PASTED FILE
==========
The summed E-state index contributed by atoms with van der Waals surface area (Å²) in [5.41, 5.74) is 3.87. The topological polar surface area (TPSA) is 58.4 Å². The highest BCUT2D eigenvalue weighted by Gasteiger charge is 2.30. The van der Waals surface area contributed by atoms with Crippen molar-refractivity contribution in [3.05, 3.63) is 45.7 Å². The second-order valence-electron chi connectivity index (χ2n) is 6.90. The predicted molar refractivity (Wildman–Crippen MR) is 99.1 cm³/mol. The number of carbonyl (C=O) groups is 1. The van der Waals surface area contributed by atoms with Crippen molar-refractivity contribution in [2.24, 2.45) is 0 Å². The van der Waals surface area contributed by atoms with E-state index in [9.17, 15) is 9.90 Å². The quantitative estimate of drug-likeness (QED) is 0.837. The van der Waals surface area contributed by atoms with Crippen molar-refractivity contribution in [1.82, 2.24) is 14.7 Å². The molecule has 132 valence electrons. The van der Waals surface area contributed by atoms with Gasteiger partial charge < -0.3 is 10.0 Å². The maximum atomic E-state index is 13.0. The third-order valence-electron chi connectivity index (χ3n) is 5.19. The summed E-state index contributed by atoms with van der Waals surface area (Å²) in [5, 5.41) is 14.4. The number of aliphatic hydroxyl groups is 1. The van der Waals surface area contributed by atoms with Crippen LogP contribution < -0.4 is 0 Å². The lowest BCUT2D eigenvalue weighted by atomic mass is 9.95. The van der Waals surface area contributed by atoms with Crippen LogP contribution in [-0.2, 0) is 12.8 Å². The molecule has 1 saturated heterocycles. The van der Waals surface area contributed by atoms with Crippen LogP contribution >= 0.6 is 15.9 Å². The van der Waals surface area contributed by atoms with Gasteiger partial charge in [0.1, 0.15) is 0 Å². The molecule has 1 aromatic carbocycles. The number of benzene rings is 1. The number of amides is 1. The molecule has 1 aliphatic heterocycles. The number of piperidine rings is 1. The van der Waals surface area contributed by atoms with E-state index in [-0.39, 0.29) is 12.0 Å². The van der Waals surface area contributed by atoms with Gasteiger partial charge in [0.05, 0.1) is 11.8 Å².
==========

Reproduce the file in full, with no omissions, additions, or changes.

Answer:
The summed E-state index contributed by atoms with van der Waals surface area (Å²) in [5.41, 5.74) is 3.87. The topological polar surface area (TPSA) is 58.4 Å². The highest BCUT2D eigenvalue weighted by Gasteiger charge is 2.30. The van der Waals surface area contributed by atoms with Crippen molar-refractivity contribution in [3.05, 3.63) is 45.7 Å². The second-order valence-electron chi connectivity index (χ2n) is 6.90. The predicted molar refractivity (Wildman–Crippen MR) is 99.1 cm³/mol. The number of carbonyl (C=O) groups is 1. The van der Waals surface area contributed by atoms with Crippen molar-refractivity contribution in [2.24, 2.45) is 0 Å². The van der Waals surface area contributed by atoms with E-state index in [9.17, 15) is 9.90 Å². The quantitative estimate of drug-likeness (QED) is 0.837. The van der Waals surface area contributed by atoms with Crippen molar-refractivity contribution in [1.82, 2.24) is 14.7 Å². The molecule has 132 valence electrons. The van der Waals surface area contributed by atoms with Gasteiger partial charge < -0.3 is 10.0 Å². The maximum atomic E-state index is 13.0. The third-order valence-electron chi connectivity index (χ3n) is 5.19. The summed E-state index contributed by atoms with van der Waals surface area (Å²) in [5, 5.41) is 14.4. The number of aliphatic hydroxyl groups is 1. The van der Waals surface area contributed by atoms with Crippen LogP contribution < -0.4 is 0 Å². The lowest BCUT2D eigenvalue weighted by atomic mass is 9.95. The van der Waals surface area contributed by atoms with Crippen LogP contribution in [-0.2, 0) is 12.8 Å². The molecule has 1 saturated heterocycles. The van der Waals surface area contributed by atoms with Crippen LogP contribution >= 0.6 is 15.9 Å². The van der Waals surface area contributed by atoms with Gasteiger partial charge in [0.1, 0.15) is 0 Å². The molecule has 1 aromatic carbocycles. The number of benzene rings is 1. The number of amides is 1. The molecule has 1 aliphatic heterocycles. The number of piperidine rings is 1. The van der Waals surface area contributed by atoms with E-state index in [-0.39, 0.29) is 12.0 Å². The van der Waals surface area contributed by atoms with Gasteiger partial charge in [0.05, 0.1) is 11.8 Å².